Apologies for the month-long delay in posting the next entry. Mostly a reflection of lack of internet, need for sleep due to nights filled with honking, barking dogs, and drunken shouting. What I wouldn’t give for a good night’s rest. I will attempt to reconstruct my first few weeks. I arrived in the Tblisi airport on Thurs May 7 at 5pm or so. I was greeted at the airport by Max, a Nigerian who is currently studying at the technical university. He has been working with the Georgian consulate to relax the immigration policy toward Nigerians to encourage students to attend Georgian universities. I stayed for 2 days with he and his cousin. As usual, it was culture shock: no lights in the apartment hallway, broken concrete outside (careful where you walk), loud pounding from the floor above. Within an hour of arrival I lost my ATM card in a Bank of Georgia ATM machine (I had to call daily and it took a week to retrieve the card) I didn’t know for certain that the machine ate my card, as I hadn’t seen it happen. But suddenly I was without a card and could only trace it back to this event. After worrying a bit, I was told it wasn’t a big deal (from my perspective, it was – I might have to have another card shipped, which would take 7 to 10 business days). I did my best to set aside my anxiety and wandered the chaotic streets near the apartment, exchanging some USD that I’d brought just in case and walking to the hippodrome (a bike racing track) that had seen better days. It is now subsumed in weeds, though there is a nursery in the center (seemingly unattended). I quickly learned how dangerous it was to cross streets in Georgia, and pulled my calf dashing across a large intersection. I found a used clothing store and made the mistake of taking on more clothing (which I later put near a trash bin, which is what people do here if they want to give something to the poor). Odd custom, but there aren’t Goodwills and the like here. My Nigerian hosts told me about their discomfort in walking down the street or taking public transit (everyone stares at them). I understood – though I am white, people know I am a tourist, and stare at me incessantly. I have gotten used to avoiding people’s gazes and pretending to be interested in something else, but it still bothers me. The Nigerians always take a taxi to avoid being stared at. After a day of this, I could understand their plight. Saturday I rose and packed, then made my way to Didube, the metro station where marshutkas (small mini vans) dash to various parts of Georgia. I was headed to Mskheta, the old capital of Georgia till 6th century AD and only 10 km from Tblisi. I felt like I was in another world. It was quiet (the old town sits along the confluence of 2 rivers), and I was met on foot by Luka, the couch surfer that I would stay with for the next 3 days. Sadly, we were in the house of his recently deceased father, who died suddenly of a heart attack at the age of 48. Apparently he was a very good man, and very devout, and Luka has become the most devout orthodox I have met. He had no time to spend with me, as he needed to attend 3 hour mass on Sat and Sun (with a half hour walk to and from), and then study for his classes at university, as well as practice guitar. I went with him to church and was very impressed by the beauty and immensity of the basilica – apparently it is one of the oldest in Georgia. I loved the polyphonic singing done by both a female and male choir that alternated singing prayers during the mass. I liked not knowing the meaning of the words and simply listening to the sounds. I really like the sound of Georgian – I have learned enough for very basic communication, and have a cheat sheet to help remember basic phrases. I explored Mskheta for 4 days by foot. One day I headed past the church where St Nino is buried. St Nino is the woman saint who came from Capedochia, Turkey (sent by St. George) in the 4th century to convert the heathens of Iberia (currently eastern Georgia). Apparently she caused lightning to strike their idols (statues of the sun, moon, and other gods) on a hill, and scared the pagans into submission. She is associated with the Georgian cross made of 2 grape vines tied with her hair, now a symbol of the Georgian orthodox church. The small church where she was buried was constructed in the 10th century. Up the hill past the church I found a beautiful cemetery on a hill at the edge of town, common to all cemeteries in Georgia and Abhazia. On the walk back to Luka’s father’s home, I saw many homes over years old and the remains of an old fortress overlooking the confluence of 2 rivers and built in the 6th century by a nobleman. Not discouraged by the rain that has deluged Georgia ever since my arrival, Luka planted vegetables and has many fruit trees and grape vines draped over the yard. This is a Georgian and Abkhazian tradition that extends back centuries, and many households makes wine from their own grapes. The best wine is supposedly produced in Kakheti, east of Tblisi. That evening Luka and I discussed politics (both Georgian and American), Georgian orthodox religion, and traditional Georgian song and dance. In addition to studying physics at a university in Tblisi, he busks (plays guitar on the street) and gave me a sample of his covers and own material (including songs from Cold Play). The next day I walked through his village on the way to Mshketa and met a very friendly Georgian man. He was very happy that I was American (I’m not used to warm welcomes) and invited me for food and wine (and chacha, distilled wine which I would term Georgian moon shine). We had a mini supra (table in farsi), with chicken from their yard, eggs, homemade cheese (seer), and bread. I wasn’t able to finish the chacha that he kept pouring with every toast (gamarjoss is “cheers” in Kartuli), while he was downing shots with ease. He eventually dismissed me in disgust with a wave of his hand as if saying “this American is not worth their salt”. They gave me a bag of their own eggs and sent me on my way. In the not so distant past, a guest was seen as sent by God and was highly honored. I then walked into Mskheta and met a lovely man whose father had been a renowned artist and loved horticulture. Though we couldn’t communicate with words, I was able to glean that his father had designed and landscaped the beautiful and wild yard which he invited me to walk in, as well as building several hot houses where he planted seedlings that he later transplanted to his garden. Reluctantly, I left Mskheta for Tblisi, where I met Elvin, a couch surfer host who put me up in his roomy one-bedroom studio. He is very generous in trying to accommodate as many guests as possible, and is extremely busy with his own medical equipment business. He was born in Azerbaijan and later moved to Georgia (and Turkey) and speaks at least 4 languages. I had the opportunity to join he and some friends for a very intelligent and progressive conversation over a delicious meal served at his doctor friend’s home. They were well-versed in American politics and history and offered very sophisticated analyses of Obama’s presidency. We had a very nice breakfast at a place near his work where we ate matsoni (traditional yogurt) and sweet breads and tea. Two days later I left Tblisi for Borjomi and Bakuriani. I felt a bit pressed as the couch surfer I was going to visit said he only had time for 2 days. I liked the village he lived in, Likani, which is 3 km or so from the largest national park in Georgia. I tried hiking 2 separate days but was daunted by the extremely muddy track. I was unable to walk for more than a few steps without getting covered in mud, and eventually gave up. The trees and vegetation created a magical forest that I imagined was filled with “little people”, as my Irish grandmother would call them. I walked from Likani to the small town of Borjomi along the Mtkvari (Kura) river. Along the way, on the riverside, I spied a beautiful, large dacha used by Russian nobility starting in the early 1800s when Russia first occupied Georgia. They built many dachas in the most beautiful areas of Georgia and Abkhazia, including in Borjomi, Sokhum, Pitsunda, Gagra, and Lake Ritza, to name the locale of a few. The ethnographic museum in Borjomi housed an interesting collection of finery (including china and table ware, statues, lamps, clocks, and furniture) from the period when the Romanov family (Czar Nicholas) used the dacha as a summer retreat. The museum also featured typical Georgian clothing, cook ware, and other traditional household items from earlier times. After getting my fill of the museum, I walked to Borjomi Central Park, and stopped for a bite to eat at a very fancy cafe (the nicest I’d seen on my trip). It was on par with any cafe on University Ave in Palo Alto, but relative to all the cafes I’d seen in Georgia, it blew my socks off. To top it off, the bathroom was clean and modern. I had a very nice conversation with Roman, a Slovakian hiker who told me a bit about his travels in Georgia and filled me in on good places to see in other parts of Europe. He encouraged me to visit him in Bratislawa, and I left him feeling good about the world and travelers. From there I proceeded into the park dedicated to Borjomi mineral waters, and read the seemingly legendary descriptions of the healing properties of Borjomi water supposedly discovered by Russian soldiers. I’m sure this is soviet propaganda, as undoubtedly the Georgian people of the region were aware of the remarkable effects of this highly mineralized water. Most Europeans are crazy about mineral water and believe that drinking and bathing in such waters cure all maladies. I took a big gulp from the fountain and almost gagged due to the high sulfur content. The park was filled with cartoonish soviet-era characters covered in colorful mosaic tiles. I walked along the river and admired the beautiful trees and vegetation, stopping when I was unable to continue on the muddy track. The next day, I took a marshutka to Bakuriani, a ski resort town about 30 km from Borjomi. It seemed relatively deserted, and I made some inquiries into the price of accommodations: 15 Lari for a nice small hotel (about $6 USD). The town appeared to have been a traditional village until recent modernization resulted in the building of over 40 hotels, mostly incomplete (large pillars of cement and rebar littered an otherwise beautiful alpine valley). I walked along the outskirts toward the forest and met a very kind older gentleman who took me on a walking tour of a beautiful forest that he had apparently planted with his own hands (again, we had no language in common). As he pointed out stones and trees that he had lovingly placed, I was deeply moved by his love of the land. It stood in stark contrast to the seeming uncaring attitude that most modern Georgians seem to have about litter and pollution. On the way here, for example, I’d seen a huge garbage dump right on the bank of a beautiful river. I later found that this was standard operating procedure in Georgia (most of the garbage I’ve seen in Georgia and Abkhazia have been either on the banks of a river or in the forest over the side of a cliff). I vowed to return to this mountain town and returned to Tblisi, this time heading for a couch surfer from the US who lives with his Georgian partner in a central part of town. I spent a very interesting 3 weeks with Kevin and Beka, and had the opportunity to meet several lovely travelers from Canada, Germany, France, and the US while there. I exercised my counseling skills (they requested that I facilitate helping them make a relationship agreement); trekked up and down Rustaveli Ave, the posh main boulevard filled with neoclassical gems including the Turkish-influenced opera house, parliament, noble mansions, and several national museums of art and history; went to the national gallery, home to Colchis gold (“Colchis rich with gold”, a popular expression of Greeks nad Romans in describing the people of western Georgia and Abkhazia); admired the works of famous Georgian painter Pirosmani (from a poor family in Kakheti, taught himself to paint); and attended the 26th annual independence day (from Russian occupation) day on May 26, commemoraating the day the constitution in 1918. Sadly, their independence was short-lived – Russia invaded Georgia in 1921 claiming that guerrilla fighting made it necessary for them to retake the country. It was only during perestroika in 1992 that Georgia finally gained its independence, and some claim that even at this time the president (Sheharnadze) was under Russian influence. In 2008 Russia invaded South Ossettia, previously part of Georgia, and Georgia lost that territory and an area near Gori. Adjara also tried to get independent of Georgia but was unsuccessful. On this 26th anniversary of Georgian independence, the main boulevard in Tblisi, Rustavelli Avenue, closed to vehicle traffic, was filled with throngs enjoying the sunshine and eating ice cream. The street was lined with governmental agency and NGO booths handing out information and freebies. Georgian military flew fancy jets spraying colors in the sky and showed off their latest tanks and armored vehicles parked in Freedom Square for photo opps. I took the opportunity to talk to staff from the Ministry of the Interior and Specially-designated Protected Places about environmental issues, especially the issue of litter and the need for adequate landfills. Staff told me that funding was very minimal, though growing every year, and that they were not able to address the need for landfills. I also spoke with a professor from San Diego State University who will be teaching physics this fall in Tblisi as part of an exchange program set up under President Bush in 2004. Later that evening I met 4 lovely Iraqi women who are students at University of Georgia. Teary-eyed, I told them how sad I was about the US war in Iraq, ee specially the destruction of Falluja (one woman is from Falluja – her parents are still there). We walked down the now pedestrian only Rustavelli Ave, and they treated me to ice cream at Luka Polare. On the way back, a few Georgian guys hassled NamRiq and her friend, and I essentially told the guys to back off. They left well alone and the girls thanked me. I felt a bit like a super hero that night, when afterward I pulled two gypsy kids off an Asian and African mans’ leg. The kids were spitting mad, and I walked away feeling afraid for my safety. I’d seen this trick before in the old town, where street urchins (in this case, gypsies – not sure how they came to Georgia) would wrap their arms around a tourists’ leg and extort money from them. I fell in love with Georgian Open Air Museum of Ethnography, founded by ethnographer Giorgi Chitaia in 1966. It is essentially a historic village populated by buildings moved there from all main territorial subdivisions of Georgia. The museum occupies 52 hectares of land and is arranged in eleven zones, displaying around 70 buildings and more than 8,000 items. The exhibition features the traditional darbazi-type and fiat-roofed stone houses from eastern Georgia, openwork wooden houses with gable roofs of straw or boards from western Georgia, watchtowers from the mountainous provinces of Khevsureti, Pshavi, and Svaneti, Megrelian, and Imeretian wattle maize storages, Kakhetian wineries (mariani), and Kartlian water mills as well as a collection of traditional household articles such as distaffs, knitting-frames, chums, clothes, carpets, pottery and furniture. Chitaia enlisted the help of other ethnographers to physically move buildings and household items from various regions of Georgia. Guides explain the daily life and customs of old Georgia, but most don’t speak English. On my third visit, during which the area of Abkhazia was being celebrated, I met a German girl named Lucy who was kind enough to translate the German guide’s information, and invited me to join their tour. Afterwards, her family took me to enjoy Luka Polare gelato on Aghmashenebeli Avenue, a posh boulevard that was renovated under Sakashvili. If you only walked this five block section of Tblisi, you’d think you were in London. But it’s definitely a thin facade, as for example buildings on street corners would only be painted on the side facing the post street, not on the side street. Luka seems to have a monopoly on gourmet gelato in Tblisi. Georgians love gelato, perhaps partly a reflection of the diverse demographics here (perhaps from Silk Road days): Armenians, Greeks, Turks, Azuris, Persians, and Jews, among others. I’ve tried multiple flavors, including sea buck thorn, lavender, and red currant. He has 6 or more locations in Tblisi, and personally supervises each of his stores (I saw him at his Pekini Street store chiding a street urchin for hassling his customers). At 2.50 Lari/scoop (a hefty 1.20 USD), it’s pricey but worth every penny (from the mouth of a professional taster :>). Lucy, the German girl I met at the ethnographic museum, is volunteering for the summer at a German NGO in a small town south of Tblisi as a German language teacher. She said that she doesn’t feel like she’s made a big difference in the lives of many of the young Georgians that she teaches. We met at the Linnville Cafe in Old Tblisi, a funky artsy cafe with a crooked staircase, antiquated lamps and furnishings, and good homemade limonada (traditional Georgian compote, or sweet drink). Like the rest of Old Town, it’s crumbling as we speak. Many people live in buildings that are crumbling around them and look like they were victims of several violent quakes. Street-side, I saw countless hallways with gaping holes where the stair would be. On my walks in Old Tblisi, I wandered down narrow cobbled lanes and found unexpected treasures like the old synagogue (Georgia was said to be very accepting of Jewish immigrants who claimed not to have experienced anti-semitism here), the old 4th century Georgian orthodox church on the street next to the river, and the botanical gardens which was founded as royal gardens in 1625. The garden was pillaged during the Persian invasion of 1795 and revived in the early 19th century. In 1932 and 1958, the territory around the former Muslim cemetery was included in the botanical garden. Several graves have survived, however, including that of the prominent Azerbaijani writer Mirza Fatali Akhundov (1812-1878). The central entrance to the Garden is located at the foothills of the Narikala Fortress. I also walked on the other side of the Mtkvari River which runs through the center of Tblisi (located in a canyon) along the posh Aghmashenebeli Avenue and beyond, surprised at how quickly decayed homes and potholed roads replaced the glitsy facades of classical and neoclassical buildings. I wandered along the touristic part of Old Tblisi, a narrow lane one block from the river lined with cafes, galleries, a very old church, and an out of place Swiss looking clock with dancing puppets that rotate on a carousel at the top of every hour. Unfortunately, I missed the Swiss clock show (by only one minute), but did purchase a ticket to see the Gabriadze Theater, a puppet theater. Cheerful, red-trousered Khecho, a puppet from the 1978 experimental puppet cinema piece, Dreams in Kodjorsky Forest, helped persuade local authorities to create the theater. On the eve of the Tbilisoba holiday in Tbilisi, city officials resolved to give half of a building that was under reconstruction for the future puppet theater. The other half was owned by a restaurant. The door between the two premises still remained. The owner of the restaurant kept the key, since, he said, the theater “would only be a temporary operation”. The tiny hall’s seating capacity was only 45 and the stage was just 15 square meters. The theater team procured velvet for the curtains, a stage box, cement and building materials. The marionettes and the scenery were all made by hand. “My role was similar to Robison Crusoe’s. Just like him, I was building my boat – a very stimulating and exciting place to be!” says Gabriadze. When it came to choosing the plot of the first play, they decided on a combination of The Lady of the Camellias, the immortal novel by Alexandre Dumas, and Verdi’s magnificent La Traviata. The resulting play, Alfred and Violetta, is set in the 1970s in Tbilisi. Distinguished actors like Ramaz Chkhikvadze (Nevermore), Erosi Mandjgaladze (Germont) and others voiced the characters. The 1981 premiere had a full house. The opening night was attended by Eduard Shevardnadze, then Secretary of the Central Committee of the Communist Party of Georgia, and Members of Parliament, foreign guests and diplomats. The first show was an enormous success, warmly applauded by the audience. Rave reviews about the wonderful Georgian puppet show appeared in foreign newspapers. The theater survived, and the door to the restaurant was boarded up for good. I also walked to the huge cathedral that Sakhashvili had built in the early 2000’s. Its size rivals Basilica of Saint Peter in the Vatican in Rome. The priests seemed very well off (I saw several with a driver headed through the gilded gates in a large BMW), and I was awe-struck by the church’s wealth (precious stones, gems, and expensive jewelry) that was displayed in the icon cases. Apparently there is a very old tradition in Georgia of donating precious items to the church. At the ethnographic museum in Mestia, Svaneti, for example, I saw a beautiful ornate silver pitcher that had been donated to the church in Ushguri (probably the Lamaria complex) by none other than Queen Tamar herself. Many “casual finds”, as archaeologists sometimes call items found by locals (not professional teams), were also donated to the church, many of which I saw in the old tower in the “province of Ushguli. These included glass bracelets, small bronze zoomorphic figures (deers, rams, horses, among other animals), Neolithic arrowheads and stone tools, and more recent household items like water and wine pitchers and serving gourds. Now a short biography of Tamar the Great, as she was commonly known. Born in 1160, she reigned as Queen of Georgia from 1184 until her death in 1213, presiding over the apex of the Georgian Golden Age. A member of the Bagrationi dynasty, her position as the first woman to rule Georgia in her own right was emphasized by the title mep’e (“king”), commonly afforded to Tamar in the medieval Georgian sources.Tamar was proclaimed heir and co-ruler by her reigning father George III in 1178, but she faced significant opposition from the aristocracy upon her ascension to full ruling powers after George’s death. Tamar was successful in neutralizing this opposition and embarked on an energetic foreign policy aided by the decline of the hostile Seljuq Turks. Relying on a powerful military élite, Tamar was able to build on the successes of her predecessors to consolidate an empire which dominated the Caucasus until its collapse under the Mongol attacks within two decades after Tamara’s death. She was married twice, her first union being, from 1185 to 1187, to the Rus’ prince Yuri, whom she divorced and expelled from the country, defeating his subsequent attempts at coup. For her second consort Tamar chose, in 1191, the Alan prince David Soslan, by whom she had two children, George and Rusudan, the two successive monarchs on the throne of Georgia.Tamar’s association with the period of political and military successes and cultural achievements, combined with her role as a female ruler, has led to her idealization and romantization in Georgian arts and historical memory. She remains an important symbol in Georgian popular culture and has been canonized by the Georgian Orthodox Church as t the Holy Righteous King Tamar (Georgian: წმიდა კეთილმსახური მეფე თამარი), with her feast day commemorated on the 14th of May. One Sunday, Beka and Kevin (my couchsurfing hosts in Tblisi) took me and a couple (Canadian and German) to a wonderful inexpensive soviet style restaurant serving traditional Georgian food. My favorite dish was eggplant and chicken cooked with wonderful spices topped with walnut sauce. We gorged ourselves and only spent 8 Lari (about $3) each. What I wouldn’t give for a restaurant like that near my house! From there we went to the bazaar, more like an open air market filled with honey, spices, “Georgian snickers” called churchkhela (a traditional power food made by dipping a string into a batter of pressed grapes and juice and usually filled with walnuts or pistachios), all manner of nuts and dried fruit, and an assortment of freshly butchered meat. The Georgians, impressed with the lovely blond Canadian girl, gave the couple some honey, while Kevin bought spices from an Armenian woman who calls him “my beautiful boy”. We brought a variety of veggies and fruits, and then made our way to a park on the river’s edge where hipsters, hippies, and skate punks hang out on Sunday afternoons. It’s called a flea market, with mostly young people selling everything from homemade treats and fruit drinks to carved handicrafts, macrame, and other unique gifts. It’s definitely the hangout for the hip Tblisi crowd. From there, we walked across the river and the old town to the area of the hamams (Turkish baths) along the river leading to the botanic gardens. We climbed the steps to the Narikala fortress, and admired the huge statue of the mother of Georgia that looms large over Old Tblisi. I think she looks a little like Angelina Jolie in Tomb Raiders ;>. She’s holding a cup in one hand and a sword in the other, supposedly representing both her hospitality in welcoming guests and her ferocity in fighting enemies. Interestingly, the home of the recent prime minister of Georgia, who is worth over $6 billion USD (made in Russia according to some sources), is an ultra modern building (think Bladerunner) a few paces away from the mother of Georgia. An odd pairing. We climbed more than 100 steps through a small pine forest toward a small village in the hills above Tblisi. After asking a resident for directions, Kevin led us the rest of the way to Mtatsminda Park located on Mtatsminda Mountain 800-meters above the city. The park (known as Bombora) was built during soviet occupation of Georgia in the 1930s and covers more than 1 sq km. Attractions include a flume ride, a huge ferris wheel the size (and speed) of the eye in London, numerous children’s rides (including a really cool haunted house that even I could handle) and a roller coaster that even has a loop and double corkscrew. Originally, the Tiflis Funicular railway was constructed in 1905 to develop the uninhabited Mtatsminda plateau that overlooks the city. The railway carriage accommodated up to 50 people and the journey time was 6 minutes. Vaso Kvavilashvili, the first locomotive-driver of the Funicular recalls: “At first people feared that the rope might break and they did not want to climb into the carriage. People were brought in coaches, were paid money, and were urged not to be afraid and to get into the carriage. Later, when people got used to the railroad, there was a long line for tickets.” The popularity of the Funicular was further increased when an entertainment and leisure park was constructed on the Mtatsminda plateau in the 1930s. In the days of the Soviet Union, Mtatsminda Park was the third most visited public park in the USSR, Gorky Park in Moscow being number one. The Funicular Railway underwent several reconstructions until being replaced in 2012 with modern equipment and carriages. We ate the best krinkle I’ve had yet at a nice restaurant in the park. Krinkle are traditional Georgian dumplings of a sort filled with a mixture of juice and meat. The restaurant was surprisingly inexpensive in spite of its beautiful view. After a nice walk and a funky haunted house ride, we took the funicular down the hill and walked back to their apartment. I took several other interesting walks in Tblisi, including to Lisi Lake (the most nature I’d seen in Tblisi, complete with a large pine forest on one side and above the lake), to the zoo (which ended up getting flooded less than a month after I’d been there), and to Tblisi Sea, a large reservoir on the edge of the city that features a huge monument “History of Georgia” built by the Georgian sculptor Zurab Konstantines dze Tsereteli (Georgian: ზურაბ კონსტანტინეს ძე წერეთელი). The monument chronicles Georgian history. The top part of the 30 meter tall columns feature kings, queens and heroes and the bottom part depict stories from the life of Christ.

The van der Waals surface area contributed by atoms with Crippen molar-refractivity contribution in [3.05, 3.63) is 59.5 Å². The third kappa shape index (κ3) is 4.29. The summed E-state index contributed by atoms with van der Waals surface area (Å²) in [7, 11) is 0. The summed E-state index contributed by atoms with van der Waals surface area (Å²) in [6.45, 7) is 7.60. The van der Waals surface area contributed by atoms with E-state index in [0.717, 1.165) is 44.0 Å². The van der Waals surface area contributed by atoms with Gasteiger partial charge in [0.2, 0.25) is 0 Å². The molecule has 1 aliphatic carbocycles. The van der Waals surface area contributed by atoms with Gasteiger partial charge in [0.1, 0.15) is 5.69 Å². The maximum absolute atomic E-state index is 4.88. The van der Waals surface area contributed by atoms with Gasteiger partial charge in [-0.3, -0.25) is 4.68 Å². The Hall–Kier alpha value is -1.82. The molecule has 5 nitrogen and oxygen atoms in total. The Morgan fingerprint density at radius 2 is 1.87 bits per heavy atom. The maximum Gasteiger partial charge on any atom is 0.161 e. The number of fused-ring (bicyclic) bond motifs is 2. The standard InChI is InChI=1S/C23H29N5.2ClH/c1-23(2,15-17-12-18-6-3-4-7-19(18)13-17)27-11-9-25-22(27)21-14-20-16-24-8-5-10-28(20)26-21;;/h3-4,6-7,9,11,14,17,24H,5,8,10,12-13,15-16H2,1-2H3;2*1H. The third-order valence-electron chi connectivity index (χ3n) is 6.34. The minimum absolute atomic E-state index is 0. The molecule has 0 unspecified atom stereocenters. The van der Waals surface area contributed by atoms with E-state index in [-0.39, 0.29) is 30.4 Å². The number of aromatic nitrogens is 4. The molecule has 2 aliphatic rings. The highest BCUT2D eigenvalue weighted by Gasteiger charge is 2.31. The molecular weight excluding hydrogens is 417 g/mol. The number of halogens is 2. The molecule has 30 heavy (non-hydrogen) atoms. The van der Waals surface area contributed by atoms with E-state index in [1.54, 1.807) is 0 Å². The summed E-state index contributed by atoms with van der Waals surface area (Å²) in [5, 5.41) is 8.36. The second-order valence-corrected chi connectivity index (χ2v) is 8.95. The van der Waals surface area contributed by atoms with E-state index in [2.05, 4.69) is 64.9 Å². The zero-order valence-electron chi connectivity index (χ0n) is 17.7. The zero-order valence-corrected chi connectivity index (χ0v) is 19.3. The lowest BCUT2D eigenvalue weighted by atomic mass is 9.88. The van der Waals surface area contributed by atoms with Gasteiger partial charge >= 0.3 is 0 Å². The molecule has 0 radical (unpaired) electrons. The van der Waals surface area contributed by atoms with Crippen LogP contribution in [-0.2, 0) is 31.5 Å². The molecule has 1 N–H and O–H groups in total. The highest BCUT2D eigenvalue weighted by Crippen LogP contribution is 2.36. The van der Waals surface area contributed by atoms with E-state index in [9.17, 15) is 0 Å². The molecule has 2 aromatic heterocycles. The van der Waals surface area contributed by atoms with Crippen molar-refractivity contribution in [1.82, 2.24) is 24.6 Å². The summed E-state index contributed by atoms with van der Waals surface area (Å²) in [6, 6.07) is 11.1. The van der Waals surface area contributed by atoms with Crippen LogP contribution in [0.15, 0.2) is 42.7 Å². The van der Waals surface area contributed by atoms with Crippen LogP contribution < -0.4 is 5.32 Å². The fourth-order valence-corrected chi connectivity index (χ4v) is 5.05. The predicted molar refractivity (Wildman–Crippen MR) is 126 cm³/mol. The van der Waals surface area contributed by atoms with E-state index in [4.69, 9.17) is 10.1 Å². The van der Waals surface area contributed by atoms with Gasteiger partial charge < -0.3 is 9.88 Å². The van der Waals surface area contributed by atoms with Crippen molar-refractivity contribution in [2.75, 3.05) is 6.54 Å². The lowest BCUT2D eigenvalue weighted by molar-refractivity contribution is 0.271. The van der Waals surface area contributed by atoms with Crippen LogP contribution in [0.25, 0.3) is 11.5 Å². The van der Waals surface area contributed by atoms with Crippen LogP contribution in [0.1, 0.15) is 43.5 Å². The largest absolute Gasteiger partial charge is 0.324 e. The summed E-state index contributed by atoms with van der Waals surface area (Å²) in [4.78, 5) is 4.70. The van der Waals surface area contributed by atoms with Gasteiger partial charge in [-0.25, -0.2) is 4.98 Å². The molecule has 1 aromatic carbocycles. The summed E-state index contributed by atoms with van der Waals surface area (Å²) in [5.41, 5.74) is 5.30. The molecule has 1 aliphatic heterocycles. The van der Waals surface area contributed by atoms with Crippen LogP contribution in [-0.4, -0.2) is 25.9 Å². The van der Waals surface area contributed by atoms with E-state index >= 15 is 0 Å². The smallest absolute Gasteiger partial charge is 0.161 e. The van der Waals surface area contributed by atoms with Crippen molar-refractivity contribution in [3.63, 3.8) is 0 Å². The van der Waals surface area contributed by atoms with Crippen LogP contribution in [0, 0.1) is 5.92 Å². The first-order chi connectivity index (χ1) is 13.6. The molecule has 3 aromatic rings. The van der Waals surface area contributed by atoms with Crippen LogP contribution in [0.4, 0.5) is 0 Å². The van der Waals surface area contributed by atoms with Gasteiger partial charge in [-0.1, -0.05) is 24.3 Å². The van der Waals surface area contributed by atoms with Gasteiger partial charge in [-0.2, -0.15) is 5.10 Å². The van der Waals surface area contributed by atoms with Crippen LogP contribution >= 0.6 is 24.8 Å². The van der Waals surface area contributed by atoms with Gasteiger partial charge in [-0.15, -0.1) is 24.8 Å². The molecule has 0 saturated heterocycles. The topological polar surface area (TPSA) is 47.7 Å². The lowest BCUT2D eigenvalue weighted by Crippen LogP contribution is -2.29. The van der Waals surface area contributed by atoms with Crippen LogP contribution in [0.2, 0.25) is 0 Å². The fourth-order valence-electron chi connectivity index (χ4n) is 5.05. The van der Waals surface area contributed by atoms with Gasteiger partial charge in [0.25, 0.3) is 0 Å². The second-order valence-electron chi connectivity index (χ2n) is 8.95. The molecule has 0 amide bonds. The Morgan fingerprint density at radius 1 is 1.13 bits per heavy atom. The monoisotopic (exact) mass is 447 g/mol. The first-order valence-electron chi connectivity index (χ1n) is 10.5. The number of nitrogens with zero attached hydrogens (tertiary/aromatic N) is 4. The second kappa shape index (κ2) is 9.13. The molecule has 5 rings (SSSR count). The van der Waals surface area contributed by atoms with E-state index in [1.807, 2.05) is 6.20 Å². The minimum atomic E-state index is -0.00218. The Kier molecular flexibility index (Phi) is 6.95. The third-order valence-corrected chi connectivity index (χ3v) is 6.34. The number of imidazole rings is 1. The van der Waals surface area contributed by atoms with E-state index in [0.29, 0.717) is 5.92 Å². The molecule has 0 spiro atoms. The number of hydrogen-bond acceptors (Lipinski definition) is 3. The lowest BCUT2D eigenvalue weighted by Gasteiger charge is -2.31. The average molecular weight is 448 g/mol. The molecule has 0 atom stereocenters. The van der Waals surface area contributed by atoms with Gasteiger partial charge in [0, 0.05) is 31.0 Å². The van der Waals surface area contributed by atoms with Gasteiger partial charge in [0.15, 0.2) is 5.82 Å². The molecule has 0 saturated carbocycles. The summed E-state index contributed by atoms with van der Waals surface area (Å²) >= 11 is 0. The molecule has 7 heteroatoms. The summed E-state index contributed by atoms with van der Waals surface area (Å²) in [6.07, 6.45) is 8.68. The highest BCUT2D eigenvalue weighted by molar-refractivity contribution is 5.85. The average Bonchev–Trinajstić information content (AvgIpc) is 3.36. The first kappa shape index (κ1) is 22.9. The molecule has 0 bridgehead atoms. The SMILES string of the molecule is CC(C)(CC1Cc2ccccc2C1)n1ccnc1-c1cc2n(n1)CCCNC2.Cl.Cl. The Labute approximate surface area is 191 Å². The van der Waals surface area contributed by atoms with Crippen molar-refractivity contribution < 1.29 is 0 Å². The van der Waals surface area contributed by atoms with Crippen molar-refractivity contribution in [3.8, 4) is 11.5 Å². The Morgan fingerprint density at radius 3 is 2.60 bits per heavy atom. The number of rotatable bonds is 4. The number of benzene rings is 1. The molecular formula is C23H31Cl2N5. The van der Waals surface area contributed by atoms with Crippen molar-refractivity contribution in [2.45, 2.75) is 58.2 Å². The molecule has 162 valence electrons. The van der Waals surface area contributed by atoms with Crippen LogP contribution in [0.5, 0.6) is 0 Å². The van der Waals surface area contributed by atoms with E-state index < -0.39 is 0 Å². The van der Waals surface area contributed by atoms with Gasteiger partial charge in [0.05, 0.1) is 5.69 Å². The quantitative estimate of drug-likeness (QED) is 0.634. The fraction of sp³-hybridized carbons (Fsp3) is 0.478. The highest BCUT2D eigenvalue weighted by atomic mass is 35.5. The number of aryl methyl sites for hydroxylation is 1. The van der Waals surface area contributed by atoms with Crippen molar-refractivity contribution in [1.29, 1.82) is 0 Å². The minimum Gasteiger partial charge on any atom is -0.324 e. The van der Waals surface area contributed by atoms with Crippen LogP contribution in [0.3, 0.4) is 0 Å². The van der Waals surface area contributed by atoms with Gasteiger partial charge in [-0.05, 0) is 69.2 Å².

I love museums, and didn’t miss the chance to see the Georgian National Museum featuring the long-term display of Georgian art from the early 20th century, an excellent introduction to the fascinating art history of the Former Soviet Republic. The exhibition itself isn’t vast, but it can certainly boast quality over quantity. The exhibit begins with Niko Pirosmani, whose primitivist style and childish naivety inspired the master of modern art, Pablo Picasso. Pirosmani, a self-taught artist, drew influences not only from Georgian folk life, but also from the classic frescoes from Georgia’s artistic golden age of the 13th century. As an artist, Pirosmani’s work is difficult to curate since the chronology of his paintings are unknown, but that hasn’t stopped his naïve images of animals and daily village life from becoming iconic throughout Georgia. The Georgian Dadaist, Ilia Zdanevich, collected Pirosmani’s works, and his paintings were exhibited with the avant-gardes in Moscow. Pirosmani crafted his own technique of painting oil on cloth rather than on the traditional canvas. Most of his themes elaborated on Georgian culture, while his primitivist style inspired the neo-primitivist Russian artists from the era known as the “Great Experiment.” There was also an exhibit of sculptor Zurab Tsereteli’s monumental works. He is an artist of grand proportion, very popular with the soviets with their love of huge statues. His work is everywhere in Russia and Georgia.